Shame and Beauty: When nudity works

Of all the films deserving of a restoration and a spanking new Blu-ray issue, Caligula is near the bottom of the list. The spawn of Penthouse publisher Bob Guccione, man of letters/secret screen-trash peddler Gore Vidal, and Italian titty-film director Tinto Brass, Caligula was meant to be an epic and a controversy, the first-wave mainstreaming of porn clad in classical laurels. Upon its initial release in 1979 it turned out to be perhaps the most expensive exploitation film ever made, a gaudy, awful bomb without a cult to lend it a good name. The fact that someone felt it important to restore the film to its pristine state in HD clarity is worth a horse laugh, as the film has a famous history of cuts, recuts, warring creative partners, and participants distancing themselves. Still, made me look.

The film seems to have snakebit the story for the screen, which is a shame since it’s one of the most outrageous yarns of antiquity, and a cautionary tale to boot. In this telling, unstable young Roman noble Caligula (Malcolm McDowell, working his half-mad gleam) succeeds his adoptive uncle, the Emperor Tiberius (Peter O’Toole), whose death he abets. Once in possession of absolute power, well, what you do think? Caligula brings his incestuous relationship with his sister Drusilla (pretty vacant Teresa Ann Savoy) almost out in the open, he murders rivals, and he acts out every whim, however generous or perverse, e.g. celebrating a wedding by raping the bride—and the groom. His power grows, and so does his madness, until the inevitable bloody end.

Even in the mildest of its various forms, Caligula is repellent. The supporting cast barely registers while the leads go Forum big; McDowell makes his turn in A Clockwork Orange look like a masterpiece of understatement. Guccione and company certainly spared little expense on enormous, tacky sets and flesh-revealing costumes. Indeed, Caligula might be worth watching for the visuals alone, had not the inept filmmakers shot scene after scene through long lenses, making for a shaky, undynamic image, and lit so many scenes in unsubtle opposing red and green. And then there are the hardcore porn inserts that Guccione shot and insisted upon, reinstated here to offer little more than a final coat of terminal ick. The only pleasure to be had amidst all this hedonism comes courtesy O’Toole, who in his few scenes makes Tiberius a syphilitic old monster taking a few last memorable bites of scenery before ceding center stage.

The only actors to escape Caligula relatively unscathed were John Gielgud (whose character kills himself after two scenes) and Helen Mirren, who played Caligula’s wife Caesonia. She’s a grand dame now, and her phenomenal talent deserves every bit of that respect, but Mirren’s career has always been distinguished by her willingness to strip down for a role, whether it’s for crap like Caligula, art-house fare The Cook, the Thief, His Wife and Her Lover, or even 2003 matron comedy Calendar Girls. Somehow it always looks regal on her, and that trend began with 1969’s Age of Consent, freshly restored and released on DVD.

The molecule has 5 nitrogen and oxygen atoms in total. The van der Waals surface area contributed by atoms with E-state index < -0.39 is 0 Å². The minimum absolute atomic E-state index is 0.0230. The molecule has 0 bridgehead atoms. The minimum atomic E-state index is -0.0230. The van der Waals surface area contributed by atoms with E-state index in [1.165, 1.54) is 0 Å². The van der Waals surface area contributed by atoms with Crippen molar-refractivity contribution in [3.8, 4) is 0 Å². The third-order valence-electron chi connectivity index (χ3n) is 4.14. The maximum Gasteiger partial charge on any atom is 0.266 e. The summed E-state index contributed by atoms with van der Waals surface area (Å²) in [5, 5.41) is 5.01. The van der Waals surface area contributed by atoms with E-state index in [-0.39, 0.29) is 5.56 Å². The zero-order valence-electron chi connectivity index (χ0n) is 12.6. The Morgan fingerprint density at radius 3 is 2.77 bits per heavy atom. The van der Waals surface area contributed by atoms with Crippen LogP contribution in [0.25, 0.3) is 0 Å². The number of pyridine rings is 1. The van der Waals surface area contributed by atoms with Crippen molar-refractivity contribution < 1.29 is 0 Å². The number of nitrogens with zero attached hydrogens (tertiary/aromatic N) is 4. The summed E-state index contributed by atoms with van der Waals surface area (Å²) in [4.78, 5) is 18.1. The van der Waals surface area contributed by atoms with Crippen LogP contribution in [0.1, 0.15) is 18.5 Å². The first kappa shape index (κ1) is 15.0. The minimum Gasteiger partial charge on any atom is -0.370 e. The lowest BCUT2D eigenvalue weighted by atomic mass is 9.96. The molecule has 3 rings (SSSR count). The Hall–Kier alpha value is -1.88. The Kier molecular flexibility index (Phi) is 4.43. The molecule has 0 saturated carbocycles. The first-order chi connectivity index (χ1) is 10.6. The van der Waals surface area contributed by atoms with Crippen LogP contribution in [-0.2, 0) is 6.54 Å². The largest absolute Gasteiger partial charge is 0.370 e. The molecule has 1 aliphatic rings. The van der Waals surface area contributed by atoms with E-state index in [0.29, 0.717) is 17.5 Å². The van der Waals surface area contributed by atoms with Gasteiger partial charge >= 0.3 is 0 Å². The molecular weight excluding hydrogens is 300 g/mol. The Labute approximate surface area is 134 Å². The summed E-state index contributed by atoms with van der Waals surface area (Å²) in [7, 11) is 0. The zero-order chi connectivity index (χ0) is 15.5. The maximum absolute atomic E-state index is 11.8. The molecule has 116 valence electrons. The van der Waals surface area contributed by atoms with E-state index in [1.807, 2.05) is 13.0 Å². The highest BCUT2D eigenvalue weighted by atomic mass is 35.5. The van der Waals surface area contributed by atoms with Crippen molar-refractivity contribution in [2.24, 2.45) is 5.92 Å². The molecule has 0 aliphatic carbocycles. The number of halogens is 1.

Despite its suggestive title, Age of Consent isn’t an exploitation film. Director Michael Powell had directed or co-directed classics such as Black Narcissus and The Red Shoes before all but killing off his career with the unsettling 1960 cult classic Peeping Tom. The great James Mason signed on to Powell’s adaptation of Norman Lindsay’s semi-autobiographical novel as star and co-producer, helping it get made despite Powell’s studio cooties. And in her first significant film role, Mirren signed on to play the frequently naked ingénue. Mirren was no bimbo starlet, having already launched a stage career with the Royal Shakespeare Company, but she was young and protean enough that she makes quite an impact.

Mason plays successful painter Bradley Morahan, who’s lost his zest for his art. He retreats to a remote island on Australia’s Great Barrier Reef, but a handful of colorful locals don’t leave him much peace. So far, so stock, except for young beachcomber Cora (Mirren), who reignites Morahan’s creative spark, among other things. It’s an odd enterprise, full of corny old conceits and, in this new director’s cut, rampant Mirren flesh fresh from 1969, deemed too much at the time. Yet this is a sweet film, not a carnal one, thanks in large part to the dignity of Mason and Mirren. It’s a pleasure to watch such charismatic talents just be amid Powell’s pacific but colorful mise-en-scene. And when Mirren takes a nude skin dive, it’s more classical in the Golden Age sense than anything Caligula can offer. m

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